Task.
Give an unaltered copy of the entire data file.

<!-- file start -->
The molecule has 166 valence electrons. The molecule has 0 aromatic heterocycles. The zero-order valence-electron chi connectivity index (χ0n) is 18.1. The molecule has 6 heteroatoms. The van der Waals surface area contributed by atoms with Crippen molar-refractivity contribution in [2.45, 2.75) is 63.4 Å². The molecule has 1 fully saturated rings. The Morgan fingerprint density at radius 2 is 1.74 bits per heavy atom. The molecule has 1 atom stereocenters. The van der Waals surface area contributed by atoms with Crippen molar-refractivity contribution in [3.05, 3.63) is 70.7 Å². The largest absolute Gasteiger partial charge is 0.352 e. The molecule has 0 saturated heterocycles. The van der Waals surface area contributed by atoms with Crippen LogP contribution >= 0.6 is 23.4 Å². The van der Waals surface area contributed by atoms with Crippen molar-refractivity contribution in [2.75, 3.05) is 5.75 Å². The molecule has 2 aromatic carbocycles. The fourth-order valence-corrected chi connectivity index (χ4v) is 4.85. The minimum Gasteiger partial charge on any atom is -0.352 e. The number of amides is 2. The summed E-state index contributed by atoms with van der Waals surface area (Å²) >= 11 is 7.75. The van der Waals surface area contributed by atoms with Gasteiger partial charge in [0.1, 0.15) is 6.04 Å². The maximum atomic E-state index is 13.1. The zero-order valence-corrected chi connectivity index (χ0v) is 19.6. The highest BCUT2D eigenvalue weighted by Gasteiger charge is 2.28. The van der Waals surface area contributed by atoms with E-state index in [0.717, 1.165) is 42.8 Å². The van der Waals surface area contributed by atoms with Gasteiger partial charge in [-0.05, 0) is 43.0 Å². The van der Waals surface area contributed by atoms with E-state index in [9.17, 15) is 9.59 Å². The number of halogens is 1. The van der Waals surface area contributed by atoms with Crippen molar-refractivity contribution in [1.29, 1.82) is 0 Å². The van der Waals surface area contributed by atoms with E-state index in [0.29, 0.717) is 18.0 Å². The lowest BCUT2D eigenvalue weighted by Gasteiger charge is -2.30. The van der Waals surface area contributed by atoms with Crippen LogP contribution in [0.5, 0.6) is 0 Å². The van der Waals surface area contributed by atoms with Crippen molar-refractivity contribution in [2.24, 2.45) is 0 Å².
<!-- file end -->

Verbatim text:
The molecule has 166 valence electrons. The molecule has 0 aromatic heterocycles. The zero-order valence-electron chi connectivity index (χ0n) is 18.1. The molecule has 6 heteroatoms. The van der Waals surface area contributed by atoms with Crippen molar-refractivity contribution in [2.45, 2.75) is 63.4 Å². The molecule has 1 fully saturated rings. The Morgan fingerprint density at radius 2 is 1.74 bits per heavy atom. The molecule has 1 atom stereocenters. The van der Waals surface area contributed by atoms with Crippen molar-refractivity contribution in [3.05, 3.63) is 70.7 Å². The largest absolute Gasteiger partial charge is 0.352 e. The molecule has 0 saturated heterocycles. The van der Waals surface area contributed by atoms with Crippen LogP contribution >= 0.6 is 23.4 Å². The van der Waals surface area contributed by atoms with Crippen molar-refractivity contribution in [2.75, 3.05) is 5.75 Å². The molecule has 2 aromatic carbocycles. The fourth-order valence-corrected chi connectivity index (χ4v) is 4.85. The minimum Gasteiger partial charge on any atom is -0.352 e. The number of amides is 2. The summed E-state index contributed by atoms with van der Waals surface area (Å²) >= 11 is 7.75. The van der Waals surface area contributed by atoms with Gasteiger partial charge in [0.1, 0.15) is 6.04 Å². The maximum atomic E-state index is 13.1. The zero-order valence-corrected chi connectivity index (χ0v) is 19.6. The highest BCUT2D eigenvalue weighted by Gasteiger charge is 2.28. The van der Waals surface area contributed by atoms with E-state index in [0.717, 1.165) is 42.8 Å². The van der Waals surface area contributed by atoms with Gasteiger partial charge in [-0.05, 0) is 43.0 Å². The van der Waals surface area contributed by atoms with E-state index in [9.17, 15) is 9.59 Å². The number of halogens is 1. The van der Waals surface area contributed by atoms with Crippen molar-refractivity contribution in [1.29, 1.82) is 0 Å². The van der Waals surface area contributed by atoms with E-state index in [0.29, 0.717) is 18.0 Å². The lowest BCUT2D eigenvalue weighted by Gasteiger charge is -2.30. The van der Waals surface area contributed by atoms with Crippen LogP contribution in [0.5, 0.6) is 0 Å². The van der Waals surface area contributed by atoms with Crippen molar-refractivity contribution in [2.24, 2.45) is 0 Å².